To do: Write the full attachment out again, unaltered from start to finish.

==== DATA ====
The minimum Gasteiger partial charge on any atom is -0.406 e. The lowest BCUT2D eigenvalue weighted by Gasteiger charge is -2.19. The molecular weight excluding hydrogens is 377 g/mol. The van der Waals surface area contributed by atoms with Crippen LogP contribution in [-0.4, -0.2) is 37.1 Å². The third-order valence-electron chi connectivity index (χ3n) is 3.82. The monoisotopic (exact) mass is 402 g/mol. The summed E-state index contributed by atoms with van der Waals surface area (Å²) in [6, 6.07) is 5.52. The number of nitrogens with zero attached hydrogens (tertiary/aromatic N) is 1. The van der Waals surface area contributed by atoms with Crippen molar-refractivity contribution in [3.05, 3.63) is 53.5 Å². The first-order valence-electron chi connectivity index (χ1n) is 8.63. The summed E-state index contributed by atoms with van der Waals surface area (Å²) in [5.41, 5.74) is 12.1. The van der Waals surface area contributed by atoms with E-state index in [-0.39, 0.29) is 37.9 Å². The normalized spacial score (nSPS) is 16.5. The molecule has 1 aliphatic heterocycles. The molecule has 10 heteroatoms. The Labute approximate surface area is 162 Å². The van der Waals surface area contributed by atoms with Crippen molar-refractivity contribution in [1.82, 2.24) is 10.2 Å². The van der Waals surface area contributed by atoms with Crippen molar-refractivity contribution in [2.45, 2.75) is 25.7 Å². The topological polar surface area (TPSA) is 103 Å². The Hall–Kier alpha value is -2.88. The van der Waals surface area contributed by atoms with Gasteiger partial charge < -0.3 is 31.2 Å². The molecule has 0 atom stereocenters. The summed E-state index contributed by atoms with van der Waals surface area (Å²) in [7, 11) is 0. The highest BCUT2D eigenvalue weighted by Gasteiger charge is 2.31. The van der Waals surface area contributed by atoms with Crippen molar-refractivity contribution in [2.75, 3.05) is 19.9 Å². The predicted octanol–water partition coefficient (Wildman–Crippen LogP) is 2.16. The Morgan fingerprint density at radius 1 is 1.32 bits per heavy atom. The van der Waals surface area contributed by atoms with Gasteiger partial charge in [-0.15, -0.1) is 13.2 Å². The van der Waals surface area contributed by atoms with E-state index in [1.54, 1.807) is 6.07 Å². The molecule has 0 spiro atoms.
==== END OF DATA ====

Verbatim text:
The minimum Gasteiger partial charge on any atom is -0.406 e. The lowest BCUT2D eigenvalue weighted by Gasteiger charge is -2.19. The molecular weight excluding hydrogens is 377 g/mol. The van der Waals surface area contributed by atoms with Crippen LogP contribution in [-0.4, -0.2) is 37.1 Å². The third-order valence-electron chi connectivity index (χ3n) is 3.82. The monoisotopic (exact) mass is 402 g/mol. The summed E-state index contributed by atoms with van der Waals surface area (Å²) in [6, 6.07) is 5.52. The number of nitrogens with zero attached hydrogens (tertiary/aromatic N) is 1. The van der Waals surface area contributed by atoms with Crippen molar-refractivity contribution in [3.05, 3.63) is 53.5 Å². The first-order valence-electron chi connectivity index (χ1n) is 8.63. The summed E-state index contributed by atoms with van der Waals surface area (Å²) in [5.41, 5.74) is 12.1. The van der Waals surface area contributed by atoms with E-state index in [-0.39, 0.29) is 37.9 Å². The normalized spacial score (nSPS) is 16.5. The molecule has 1 aliphatic heterocycles. The molecule has 10 heteroatoms. The Labute approximate surface area is 162 Å². The van der Waals surface area contributed by atoms with Crippen molar-refractivity contribution in [1.82, 2.24) is 10.2 Å². The van der Waals surface area contributed by atoms with Crippen molar-refractivity contribution in [2.45, 2.75) is 25.7 Å². The topological polar surface area (TPSA) is 103 Å². The Hall–Kier alpha value is -2.88. The van der Waals surface area contributed by atoms with Gasteiger partial charge < -0.3 is 31.2 Å². The molecule has 0 atom stereocenters. The summed E-state index contributed by atoms with van der Waals surface area (Å²) in [7, 11) is 0. The highest BCUT2D eigenvalue weighted by Gasteiger charge is 2.31. The van der Waals surface area contributed by atoms with Crippen molar-refractivity contribution in [2.75, 3.05) is 19.9 Å². The predicted octanol–water partition coefficient (Wildman–Crippen LogP) is 2.16. The Morgan fingerprint density at radius 1 is 1.32 bits per heavy atom. The van der Waals surface area contributed by atoms with Gasteiger partial charge in [-0.15, -0.1) is 13.2 Å². The van der Waals surface area contributed by atoms with E-state index in [1.54, 1.807) is 6.07 Å². The molecule has 0 spiro atoms.